A daily intake of up to 8g of curcumin is regarded as safe, and its anti-inflammatory properties have long been exploited in traditional oriental medicine. Men with benign hyperplasia of the prostate (BHP) are one possible target group for prophylaxis, as are women who have a family history of breast cancer. The agent might also be valuable as a supplement to certain cancer therapies. At all events, curcumin’s beneficial effects must first be confirmed in controlled clinical tests. Bachmeier is now planning such a trial in patients who suffer from therapy-resistant carcinoma of the prostate.

(Carcinogenesis online, 5 October 2012) bedo / suwe

Standard treatment for prostate cancer may encourage spread of disease

Contact: Christen Brownlee cbrownlee@jhmi.edu 410-955-7832 Johns Hopkins Medical Institutions

Finding may lead to changes in androgen deprivation therapy

A popular prostate cancer treatment called androgen deprivation therapy may encourage prostate cancer cells to produce a protein that makes them more likely to spread throughout the body, a new study by Johns Hopkins researchers suggests.

Although the finding could eventually lead to changes in this standard treatment for a sometimes deadly disease, the Johns Hopkins researchers caution that their discovery is far too preliminary for prostate cancer patients or physicians to stop using it. The therapy is effective at slowing tumor growth, they emphasized.

David Berman, an assistant professor of pathology, urology and oncology at The Johns Hopkins University School of Medicine, and his colleagues identified the unsuspected potential problem with treatments that suppress testosterone after discovering that the gene that codes for the protein, called nestin, was active in lab-grown human prostate cancer cells.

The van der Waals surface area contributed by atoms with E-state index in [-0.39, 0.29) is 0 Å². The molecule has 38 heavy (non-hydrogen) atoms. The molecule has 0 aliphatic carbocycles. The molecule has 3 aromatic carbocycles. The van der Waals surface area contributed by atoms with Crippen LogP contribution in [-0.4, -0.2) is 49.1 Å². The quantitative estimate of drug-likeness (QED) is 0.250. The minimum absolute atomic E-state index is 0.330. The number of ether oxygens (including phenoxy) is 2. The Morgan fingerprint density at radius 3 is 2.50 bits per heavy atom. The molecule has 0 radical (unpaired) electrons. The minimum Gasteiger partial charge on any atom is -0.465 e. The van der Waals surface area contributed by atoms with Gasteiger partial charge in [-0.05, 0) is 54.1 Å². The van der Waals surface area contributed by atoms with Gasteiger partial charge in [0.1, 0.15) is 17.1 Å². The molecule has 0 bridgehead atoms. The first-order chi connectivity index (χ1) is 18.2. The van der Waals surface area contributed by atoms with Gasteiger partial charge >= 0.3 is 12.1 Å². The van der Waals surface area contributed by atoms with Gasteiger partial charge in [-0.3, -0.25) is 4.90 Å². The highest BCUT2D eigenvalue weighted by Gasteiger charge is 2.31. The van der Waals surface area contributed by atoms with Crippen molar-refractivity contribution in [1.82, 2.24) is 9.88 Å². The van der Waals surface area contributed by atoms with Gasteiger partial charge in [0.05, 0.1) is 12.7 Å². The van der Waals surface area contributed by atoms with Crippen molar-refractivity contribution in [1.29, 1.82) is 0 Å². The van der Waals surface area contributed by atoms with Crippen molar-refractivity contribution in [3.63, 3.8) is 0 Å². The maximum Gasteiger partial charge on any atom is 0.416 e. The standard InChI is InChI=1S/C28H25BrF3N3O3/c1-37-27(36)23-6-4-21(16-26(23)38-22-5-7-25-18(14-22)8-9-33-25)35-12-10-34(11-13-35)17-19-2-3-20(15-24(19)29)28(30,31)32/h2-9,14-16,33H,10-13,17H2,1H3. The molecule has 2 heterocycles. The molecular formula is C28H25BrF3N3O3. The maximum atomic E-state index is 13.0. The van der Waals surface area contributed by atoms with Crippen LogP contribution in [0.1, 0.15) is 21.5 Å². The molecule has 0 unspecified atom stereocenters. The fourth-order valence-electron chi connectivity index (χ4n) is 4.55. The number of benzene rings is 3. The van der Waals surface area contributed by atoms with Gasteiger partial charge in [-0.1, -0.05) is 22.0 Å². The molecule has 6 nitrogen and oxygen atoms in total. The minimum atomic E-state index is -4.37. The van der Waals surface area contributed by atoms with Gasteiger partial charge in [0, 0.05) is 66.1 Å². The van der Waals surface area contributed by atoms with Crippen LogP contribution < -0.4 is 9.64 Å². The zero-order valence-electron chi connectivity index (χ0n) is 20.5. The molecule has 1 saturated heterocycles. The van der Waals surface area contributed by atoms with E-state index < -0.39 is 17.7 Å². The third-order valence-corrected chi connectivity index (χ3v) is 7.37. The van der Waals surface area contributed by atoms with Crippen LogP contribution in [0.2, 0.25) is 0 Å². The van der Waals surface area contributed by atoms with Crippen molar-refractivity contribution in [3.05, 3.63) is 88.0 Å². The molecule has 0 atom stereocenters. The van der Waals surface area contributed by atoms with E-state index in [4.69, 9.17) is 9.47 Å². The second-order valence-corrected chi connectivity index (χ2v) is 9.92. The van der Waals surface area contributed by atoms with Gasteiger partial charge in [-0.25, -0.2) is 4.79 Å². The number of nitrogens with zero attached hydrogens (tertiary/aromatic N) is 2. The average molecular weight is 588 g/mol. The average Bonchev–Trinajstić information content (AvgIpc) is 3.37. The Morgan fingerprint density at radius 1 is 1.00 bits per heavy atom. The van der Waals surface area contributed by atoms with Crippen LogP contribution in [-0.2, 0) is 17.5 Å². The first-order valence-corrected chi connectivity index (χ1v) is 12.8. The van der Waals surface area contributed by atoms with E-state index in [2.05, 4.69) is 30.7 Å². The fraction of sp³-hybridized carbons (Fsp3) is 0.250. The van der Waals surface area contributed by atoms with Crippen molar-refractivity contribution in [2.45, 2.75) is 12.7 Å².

Curious about whether prostate cancer cells in people also produce nestin, the researchers looked for it in cells taken from men who had surgery to remove locally confined cancers of their prostates and found none. But when they looked for nestin in prostate cancer cells isolated from patients who had died of metastatic prostate cancer – in which cancer cells spread out from the prostate tumor –  they found substantial evidence that the nestin gene was active.

What was different, Berman speculated, is that androgen deprivation therapy, a treatment that reduces testosterone in the body, is generally given only when prostate cancers become aggressive and likely to metastasize.

Because prostate cancer growth is typically stimulated by testosterone, the treatment is thought to slow tumor growth and weaken the disease.  Patients who eventually die because their disease metastasizes are almost certain to have received this type of therapy, he says.

Speculating that depriving cells of androgens might also, however, affect nestin expression, the researchers experimented on a prostate cancer cell line that depends on androgens to grow.  When they removed androgens from the chemical mixture that the cells live in, their production of nestin increased.

Aware that the nestin gene has long been suggested to play some role in cell growth and development, Berman and his colleagues used a bit of laboratory sabotage called RNA interference to decrease the genetic expression of nestin and  found that these cells weren’t able to move around and through other cells nearly as well as cells with normal nestin levels.

Prostate cancer cells with hampered nestin expression were also less likely than normal prostate cancer cells to migrate to other parts of the body when transplanted into mice.  However, while nestin expression seemed pivotal for metastasis in these experiments, it didn’t seem to make a difference in tumor growth.

“What all this suggests is that nestin levels increased when prostate cancer cells are deprived of androgens and may encourage the cells to metastasize,” says Berman.

###

Besides Berman, other Johns Hopkins researchers involved in this study were Wolfram Kleeberger, M.D., G. Steven Bova, M.D., Matthew E. Nielsen, M.D., Mehsati Herawi, M.D., Ph.D., Ai-Ying Chuang, M.D., and Jonathan I. Epstein, M.D.

The research, published in the Oct. 1 issue of Cancer Research, was funded by grants from the National Institutes of Health, National Cancer Institute, Evensen Family Foundation, and German Cancer Aid Foundation.

* Requested repost